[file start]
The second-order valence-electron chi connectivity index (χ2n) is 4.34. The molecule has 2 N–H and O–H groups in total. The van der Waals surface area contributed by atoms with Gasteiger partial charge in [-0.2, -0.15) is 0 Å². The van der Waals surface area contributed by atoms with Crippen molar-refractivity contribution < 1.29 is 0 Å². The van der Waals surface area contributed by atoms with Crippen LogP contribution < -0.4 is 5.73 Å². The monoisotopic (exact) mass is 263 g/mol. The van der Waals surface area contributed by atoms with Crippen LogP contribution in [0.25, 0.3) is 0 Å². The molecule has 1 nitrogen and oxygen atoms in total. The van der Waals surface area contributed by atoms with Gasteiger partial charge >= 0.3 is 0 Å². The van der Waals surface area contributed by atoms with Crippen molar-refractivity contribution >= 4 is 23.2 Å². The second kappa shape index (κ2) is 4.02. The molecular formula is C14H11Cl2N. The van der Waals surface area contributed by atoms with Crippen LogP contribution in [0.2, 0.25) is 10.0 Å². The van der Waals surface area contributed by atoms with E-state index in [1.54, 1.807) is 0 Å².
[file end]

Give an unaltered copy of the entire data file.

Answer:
The second-order valence-electron chi connectivity index (χ2n) is 4.34. The molecule has 2 N–H and O–H groups in total. The van der Waals surface area contributed by atoms with Gasteiger partial charge in [-0.2, -0.15) is 0 Å². The van der Waals surface area contributed by atoms with Crippen molar-refractivity contribution < 1.29 is 0 Å². The van der Waals surface area contributed by atoms with Crippen LogP contribution < -0.4 is 5.73 Å². The monoisotopic (exact) mass is 263 g/mol. The van der Waals surface area contributed by atoms with Crippen LogP contribution in [0.25, 0.3) is 0 Å². The molecule has 1 nitrogen and oxygen atoms in total. The van der Waals surface area contributed by atoms with Gasteiger partial charge >= 0.3 is 0 Å². The van der Waals surface area contributed by atoms with Crippen molar-refractivity contribution >= 4 is 23.2 Å². The second kappa shape index (κ2) is 4.02. The molecular formula is C14H11Cl2N. The van der Waals surface area contributed by atoms with Crippen LogP contribution in [0.2, 0.25) is 10.0 Å². The van der Waals surface area contributed by atoms with E-state index in [1.54, 1.807) is 0 Å².